Further support for the involvement of lower levels of ROS after FLASH compared to conventional irradiation was based mainly on experiments involving the addition of 4–5 mM amifostine or N-acetylcysteine to zebrafish embryos (7 ). Assuming amifostine was dephosphorylated under the conditions used (133 ), adding high concentrations of thiols to cells in vitro produces a marked perturbation of the intracellular thiol status before irradiation takes place, via thiol/disulfide exchange (in addition to the exogenous thiol loading), and the polyaminothiol from amifostine can accumulate in cells to a substantial degree (intracellular concentrations much higher than those in the medium) because of pH-driven effects (46, 76, 134 ), artefacts not translatable in vivo because of the “simple arithmetic” of cell density differences (135 ). There can be effects of thiols on the oxygen concentration in the media without irradiation (76 ). Furthermore, thiols are not selective ROS scavengers: while they do indeed react extremely rapidly with •OH radicals (and H•/eaq–) (22 ), much more slowly with (108 ), and generally very much more slowly with H2O2 (115, 136 ), they also react rapidly with diverse secondary radicals in well-known H-donation mechanisms (24, 28, 76 ). Thiols are also highly reactive towards radical centers that could be formed directly by radiation without the involvement of ROS at all, such as those associated with the positive “hole” Gua•+ [see reaction Eq. (5)].
Because of these complications, in the absence of further, more bio-mimetic measurements or appropriate calculations, there is currently insufficient evidence to support the assertion (7 ) that the neurocognitive benefits of FLASH irradiation are driven by lower levels of ROS production than in conventional modalities.
The irradiation conditions used in FLASH radiotherapy are similar to those used since 1960 in thousands of studies by radiation chemists for exploiting the pulse radiolysis technique. Such studies routinely raise issues over solute depletion at low concentrations, as well as controlling contributions of competing radical–radical reactions. This experience is relevant to determining explanations for differential effects of FLASH compared to low-dose-rate modalities. In both scenarios the timescale and spatial distribution of events must be considered, as well as variables such as the inter-pulse interval assessed in this context when multiple pulses are used. Radiation chemistry can also contribute to assessing the possible involvement of specific reactive oxygen species in such effects; indeed, the reactivities of all relevant ROS have been rather well characterized, mainly by radiation chemists, and there is neither need for, nor merit in using the term ROS in radiobiology at all.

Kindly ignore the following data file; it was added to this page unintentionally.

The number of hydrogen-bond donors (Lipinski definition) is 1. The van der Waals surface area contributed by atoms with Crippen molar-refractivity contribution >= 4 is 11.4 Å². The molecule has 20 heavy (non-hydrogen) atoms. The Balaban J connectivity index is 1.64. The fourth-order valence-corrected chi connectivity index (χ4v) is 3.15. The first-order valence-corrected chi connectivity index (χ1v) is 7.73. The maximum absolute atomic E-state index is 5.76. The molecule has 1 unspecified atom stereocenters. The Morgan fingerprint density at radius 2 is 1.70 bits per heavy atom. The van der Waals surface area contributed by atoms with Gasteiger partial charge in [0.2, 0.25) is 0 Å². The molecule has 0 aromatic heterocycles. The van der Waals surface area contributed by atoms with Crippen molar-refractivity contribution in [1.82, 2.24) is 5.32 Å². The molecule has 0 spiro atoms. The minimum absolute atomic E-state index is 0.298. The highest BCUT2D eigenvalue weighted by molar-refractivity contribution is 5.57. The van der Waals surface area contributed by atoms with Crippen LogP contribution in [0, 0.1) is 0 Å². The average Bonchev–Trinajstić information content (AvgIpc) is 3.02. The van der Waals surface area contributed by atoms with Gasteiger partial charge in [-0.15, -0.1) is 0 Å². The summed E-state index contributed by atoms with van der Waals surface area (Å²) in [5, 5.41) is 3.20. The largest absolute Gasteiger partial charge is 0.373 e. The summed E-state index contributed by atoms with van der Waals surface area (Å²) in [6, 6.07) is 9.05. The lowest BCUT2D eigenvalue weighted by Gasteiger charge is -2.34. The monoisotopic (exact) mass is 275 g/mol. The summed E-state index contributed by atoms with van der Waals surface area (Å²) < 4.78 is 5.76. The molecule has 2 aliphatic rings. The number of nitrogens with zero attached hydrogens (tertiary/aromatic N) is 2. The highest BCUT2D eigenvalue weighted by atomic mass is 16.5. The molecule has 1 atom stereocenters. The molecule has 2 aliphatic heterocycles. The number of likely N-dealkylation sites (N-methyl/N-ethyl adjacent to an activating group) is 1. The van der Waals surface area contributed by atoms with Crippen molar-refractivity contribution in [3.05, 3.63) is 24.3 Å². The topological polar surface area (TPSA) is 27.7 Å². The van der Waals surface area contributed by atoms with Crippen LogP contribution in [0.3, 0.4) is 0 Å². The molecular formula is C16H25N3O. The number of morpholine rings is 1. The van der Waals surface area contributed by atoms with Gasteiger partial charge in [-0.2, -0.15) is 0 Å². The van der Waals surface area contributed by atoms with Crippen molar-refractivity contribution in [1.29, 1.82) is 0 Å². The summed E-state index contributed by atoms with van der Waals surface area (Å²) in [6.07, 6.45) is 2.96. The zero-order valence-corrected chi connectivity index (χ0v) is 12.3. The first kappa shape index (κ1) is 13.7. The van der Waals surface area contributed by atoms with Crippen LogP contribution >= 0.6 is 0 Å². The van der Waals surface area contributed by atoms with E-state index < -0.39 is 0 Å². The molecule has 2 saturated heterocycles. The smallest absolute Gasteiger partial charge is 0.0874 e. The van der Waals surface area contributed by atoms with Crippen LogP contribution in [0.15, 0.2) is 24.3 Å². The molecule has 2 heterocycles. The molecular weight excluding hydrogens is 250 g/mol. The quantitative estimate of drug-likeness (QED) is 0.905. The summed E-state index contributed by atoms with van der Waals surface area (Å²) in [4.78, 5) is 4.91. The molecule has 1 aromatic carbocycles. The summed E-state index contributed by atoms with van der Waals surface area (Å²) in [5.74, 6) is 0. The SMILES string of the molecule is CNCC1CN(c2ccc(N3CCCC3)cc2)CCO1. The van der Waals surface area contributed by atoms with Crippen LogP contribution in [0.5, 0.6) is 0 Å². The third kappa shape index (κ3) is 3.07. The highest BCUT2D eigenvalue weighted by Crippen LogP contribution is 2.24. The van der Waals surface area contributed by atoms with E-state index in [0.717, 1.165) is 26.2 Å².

An earlier article was entitled (tongue-in-cheek) Radiation chemistry comes before radiation biology (137 ), to which could be added: “Get the first wrong, then you get the second wrong”. The current commentary does not provide answers to any of the mechanistic questions raised by the FLASH modality; but it is hoped that this may guide researchers towards fruitful investigations while discouraging them from pursuing avenues that lack a sound quantitative basis.
I thank MCPA Software Ltd. for help with coding FACSIMILE to simulate repetitively pulsed irradiation. I am indebted to the late Professor Fred Dainton, who first inspired my interest in both chemical kinetics and radiation-produced free radicals, and to the generations of radiation chemists who have developed a highly-quantified and sophisticated understanding of radiation-chemical effects.